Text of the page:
Book Review: Procopius of Caesarea: Tyranny, History, and Philosophy at the End of Antiquity


by Anthony Kaldellis

Philadelphia: University of Pennsylvania Press, 2004. Pp. x, 306. Appends., notes , biblio., index. $55.00. ISBN: 0812237870

The Complexities of Last Ancient Historian

The last notable historian of the ancient world, Procopius (c. 500-c. 560), renown for his history of the wars of Justinian, having accompanied the great general Belisarius on many campaigns, and also of the Emperor’s many building projects, as well as the famous tell-all Secret History that would have cost him his head had it been published in his lifetime. 

In this work Prof. Kaldellis (Ohio State), who has written extensively on Late Antiquity and Byzantine society, breaks with some long held views of Procopius. He demonstrates that Procopius was not merely imitating classical models, but was well grounded in the Classics, and skillfully used many classical forms in developing his own style. Procopius also appears to have been less of a committed Christian than has been thought, believing in chance (Tyche) rather than Providence, and was in tune with some of the less popular contemporary trends in philosophy.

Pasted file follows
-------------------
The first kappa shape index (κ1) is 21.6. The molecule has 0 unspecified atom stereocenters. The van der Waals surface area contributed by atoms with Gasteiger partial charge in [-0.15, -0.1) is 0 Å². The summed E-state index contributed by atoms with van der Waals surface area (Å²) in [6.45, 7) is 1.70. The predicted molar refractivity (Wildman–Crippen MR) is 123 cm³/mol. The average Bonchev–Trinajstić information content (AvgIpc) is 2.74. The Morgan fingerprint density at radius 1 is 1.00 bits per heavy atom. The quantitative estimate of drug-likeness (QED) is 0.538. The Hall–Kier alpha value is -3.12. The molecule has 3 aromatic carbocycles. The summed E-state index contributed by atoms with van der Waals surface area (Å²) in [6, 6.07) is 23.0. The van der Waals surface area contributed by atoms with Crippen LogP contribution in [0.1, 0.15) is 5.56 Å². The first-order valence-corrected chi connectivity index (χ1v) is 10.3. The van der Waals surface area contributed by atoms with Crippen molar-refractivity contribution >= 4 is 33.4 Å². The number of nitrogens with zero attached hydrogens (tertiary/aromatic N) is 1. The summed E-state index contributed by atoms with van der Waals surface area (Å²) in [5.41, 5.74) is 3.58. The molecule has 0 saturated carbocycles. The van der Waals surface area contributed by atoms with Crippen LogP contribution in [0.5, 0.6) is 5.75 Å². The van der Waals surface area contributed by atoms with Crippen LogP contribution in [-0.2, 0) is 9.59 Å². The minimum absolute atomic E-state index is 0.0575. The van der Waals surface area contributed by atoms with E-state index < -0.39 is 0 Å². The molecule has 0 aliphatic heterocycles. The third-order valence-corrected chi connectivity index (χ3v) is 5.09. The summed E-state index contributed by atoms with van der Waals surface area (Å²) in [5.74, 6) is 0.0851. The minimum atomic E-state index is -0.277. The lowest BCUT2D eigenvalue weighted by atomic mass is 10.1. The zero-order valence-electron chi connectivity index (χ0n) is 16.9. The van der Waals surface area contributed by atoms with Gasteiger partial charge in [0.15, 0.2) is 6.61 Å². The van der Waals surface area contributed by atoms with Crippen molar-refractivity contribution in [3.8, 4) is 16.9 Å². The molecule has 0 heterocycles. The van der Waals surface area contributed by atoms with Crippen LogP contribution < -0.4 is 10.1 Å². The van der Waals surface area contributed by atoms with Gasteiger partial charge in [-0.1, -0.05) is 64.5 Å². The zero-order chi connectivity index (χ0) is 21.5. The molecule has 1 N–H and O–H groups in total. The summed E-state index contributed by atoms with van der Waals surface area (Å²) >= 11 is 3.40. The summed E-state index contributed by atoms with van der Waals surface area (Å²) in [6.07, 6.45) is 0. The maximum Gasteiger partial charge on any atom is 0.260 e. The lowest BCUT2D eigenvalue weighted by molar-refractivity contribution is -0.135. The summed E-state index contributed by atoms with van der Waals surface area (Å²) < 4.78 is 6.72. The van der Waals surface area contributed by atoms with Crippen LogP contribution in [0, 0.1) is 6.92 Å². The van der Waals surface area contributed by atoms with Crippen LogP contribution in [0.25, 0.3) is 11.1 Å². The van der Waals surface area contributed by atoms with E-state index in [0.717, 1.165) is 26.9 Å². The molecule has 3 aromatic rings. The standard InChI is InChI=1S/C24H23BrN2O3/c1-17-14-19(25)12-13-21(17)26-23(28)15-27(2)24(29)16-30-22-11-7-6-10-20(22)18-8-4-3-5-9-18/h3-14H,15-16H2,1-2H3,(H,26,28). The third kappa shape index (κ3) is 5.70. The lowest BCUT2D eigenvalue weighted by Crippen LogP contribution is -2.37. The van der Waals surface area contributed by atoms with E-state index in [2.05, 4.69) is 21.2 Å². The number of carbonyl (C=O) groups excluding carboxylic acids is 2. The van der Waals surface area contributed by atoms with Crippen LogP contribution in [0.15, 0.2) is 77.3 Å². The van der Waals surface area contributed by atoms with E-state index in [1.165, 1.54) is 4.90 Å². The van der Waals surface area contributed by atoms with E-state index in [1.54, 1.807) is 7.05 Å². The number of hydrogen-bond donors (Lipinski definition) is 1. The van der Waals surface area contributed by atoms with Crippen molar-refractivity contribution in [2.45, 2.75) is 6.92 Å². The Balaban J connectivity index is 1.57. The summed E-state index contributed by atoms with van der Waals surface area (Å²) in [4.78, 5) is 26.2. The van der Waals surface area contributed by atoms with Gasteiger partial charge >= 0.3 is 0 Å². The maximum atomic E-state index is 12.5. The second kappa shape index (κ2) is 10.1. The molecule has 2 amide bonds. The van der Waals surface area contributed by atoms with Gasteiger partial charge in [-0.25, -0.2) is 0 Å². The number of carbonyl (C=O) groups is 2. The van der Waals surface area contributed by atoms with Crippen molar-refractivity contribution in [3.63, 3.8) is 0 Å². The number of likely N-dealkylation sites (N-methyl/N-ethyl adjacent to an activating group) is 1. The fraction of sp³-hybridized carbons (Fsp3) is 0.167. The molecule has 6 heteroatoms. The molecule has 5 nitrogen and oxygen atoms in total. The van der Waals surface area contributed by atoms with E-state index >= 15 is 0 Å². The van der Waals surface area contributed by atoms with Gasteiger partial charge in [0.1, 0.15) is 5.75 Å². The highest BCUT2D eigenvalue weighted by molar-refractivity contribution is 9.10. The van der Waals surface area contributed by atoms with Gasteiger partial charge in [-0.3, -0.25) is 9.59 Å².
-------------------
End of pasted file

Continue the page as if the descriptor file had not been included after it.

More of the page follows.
Kaldellis also argues that Procopius adopted a style and vocabulary that enabled him to be subtly critical of imperial excess, many of his contemporaries, and the events of his times without risking imperial displeasure. 

All of this, Kaldellis argues, makes Procopius’s work valuable not only for his account of events, but for insights into the complexities of contemporary culture, politics, dissidence, and philosophy. Of particular value for serious students of Late Antiquity, particularly for its insights into the reign and this is so well written that even the casual reader will find it interesting and at times even entertaining. 


Note: Procopius of Caesarea is also available as an e-book, $55.00, ISBN 978-0-8122-0241-0


Reviewer: A. A. Nofi, Review Editor   

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